Played out by a terrific ensemble cast who nail each individual quirk present in Baumbach's script whilst maintaining a sense of reality and fragile unity between the four, the performances, alongside the director's characters make for a movie that always maintains its charm and interest. Indeed, for a character-drama such as what Baumbach has thus far made a career out of (for the most part), The Squid and the Whale does tremendously well in making sure these characters jump out at you, but never to your dismay. While each has their vices, Baumbach embeds his own personal feelings and ties to these people within the script to the point that they feel genuinely human—and this is perhaps the movie's biggest selling point brought into clear focus by the performances given by a surprisingly intense Daniels, a captivating Linney, the always engaging Eisenberg and a hilariously concise break- out outing for young Owen Kline.

To be fair, The Squid and the Whale is not without its rough spots; half of the movie's somewhat maudlin third act is hard to swallow after the preceding, less dramatic acts, and there are a few secondary characters who may serve as interesting catalysts to shift things around, yet such tepid moments are so far and few between that they hardly make an impact at all. Instead what you are left to experience is a terrific little movie about a less-than-terrific little marriage which gave birth to one of cinema's most interesting, yet cathartic humanistic families full of pathos and—well—character. So too often are we forced to endure cookie- cutter family dramas whether it's on the big screen or the small screen that it can be something of a miracle that a story as rich and downright enjoyable as The Squid and the Whale manages to elbow its way to the front of the queue. And hey, for a movie centred around divorce, a self- centred husband, a promiscuous wife, and two confused teenagers (one who thinks Pink Floyd beat him to writing Hey You by a technicality, and the other who partakes every once in a while in getting drunk or masturbating in public and wiping his semen wherever he pleases), that's quite something.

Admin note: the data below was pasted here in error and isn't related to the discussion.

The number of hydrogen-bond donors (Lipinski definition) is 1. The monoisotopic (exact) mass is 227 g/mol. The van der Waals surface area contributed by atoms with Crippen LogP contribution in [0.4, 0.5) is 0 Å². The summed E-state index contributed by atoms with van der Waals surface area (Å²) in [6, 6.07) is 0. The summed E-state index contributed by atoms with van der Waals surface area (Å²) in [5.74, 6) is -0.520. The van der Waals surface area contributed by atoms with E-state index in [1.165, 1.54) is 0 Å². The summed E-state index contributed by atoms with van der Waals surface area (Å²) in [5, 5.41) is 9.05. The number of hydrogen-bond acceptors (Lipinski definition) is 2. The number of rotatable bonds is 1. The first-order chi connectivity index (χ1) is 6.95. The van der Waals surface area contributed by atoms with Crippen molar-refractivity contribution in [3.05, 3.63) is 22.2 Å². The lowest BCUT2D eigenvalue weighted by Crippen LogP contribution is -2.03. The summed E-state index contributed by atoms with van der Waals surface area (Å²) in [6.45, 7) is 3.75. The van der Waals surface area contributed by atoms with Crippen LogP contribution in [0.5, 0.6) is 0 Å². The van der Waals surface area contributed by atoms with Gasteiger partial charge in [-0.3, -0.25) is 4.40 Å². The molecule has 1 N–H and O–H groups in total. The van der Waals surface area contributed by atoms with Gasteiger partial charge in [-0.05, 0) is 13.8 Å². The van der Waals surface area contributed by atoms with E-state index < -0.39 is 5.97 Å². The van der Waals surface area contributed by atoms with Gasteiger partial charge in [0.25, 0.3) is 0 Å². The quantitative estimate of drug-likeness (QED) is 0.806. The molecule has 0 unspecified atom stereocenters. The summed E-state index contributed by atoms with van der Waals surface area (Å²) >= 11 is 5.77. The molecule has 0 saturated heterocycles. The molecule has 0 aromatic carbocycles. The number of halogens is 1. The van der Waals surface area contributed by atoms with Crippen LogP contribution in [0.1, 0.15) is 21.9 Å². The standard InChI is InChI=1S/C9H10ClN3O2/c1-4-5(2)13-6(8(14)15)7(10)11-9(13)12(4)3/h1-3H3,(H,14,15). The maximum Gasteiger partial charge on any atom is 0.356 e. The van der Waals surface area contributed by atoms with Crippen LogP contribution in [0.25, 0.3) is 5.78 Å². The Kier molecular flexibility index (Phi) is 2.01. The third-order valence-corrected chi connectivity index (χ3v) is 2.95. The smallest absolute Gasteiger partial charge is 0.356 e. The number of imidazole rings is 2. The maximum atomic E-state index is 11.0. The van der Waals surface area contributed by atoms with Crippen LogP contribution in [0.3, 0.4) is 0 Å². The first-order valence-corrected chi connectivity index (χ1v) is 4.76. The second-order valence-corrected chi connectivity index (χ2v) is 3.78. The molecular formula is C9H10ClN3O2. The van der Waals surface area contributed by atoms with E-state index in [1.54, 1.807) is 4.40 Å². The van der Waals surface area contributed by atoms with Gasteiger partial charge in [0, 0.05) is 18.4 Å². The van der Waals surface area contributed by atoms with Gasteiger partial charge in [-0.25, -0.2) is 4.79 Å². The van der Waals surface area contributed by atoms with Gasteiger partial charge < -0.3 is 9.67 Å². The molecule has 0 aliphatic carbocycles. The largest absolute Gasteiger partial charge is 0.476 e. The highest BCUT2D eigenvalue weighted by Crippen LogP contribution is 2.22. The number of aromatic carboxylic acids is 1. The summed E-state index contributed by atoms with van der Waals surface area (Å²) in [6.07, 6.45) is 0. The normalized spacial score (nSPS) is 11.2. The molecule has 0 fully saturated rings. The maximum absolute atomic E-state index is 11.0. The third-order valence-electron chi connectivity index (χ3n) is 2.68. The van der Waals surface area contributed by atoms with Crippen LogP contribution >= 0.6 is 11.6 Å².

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2 out of 2 people found the following review useful:

jusco's review: The Squid and the Whale

Author: jusco15
24 December 2010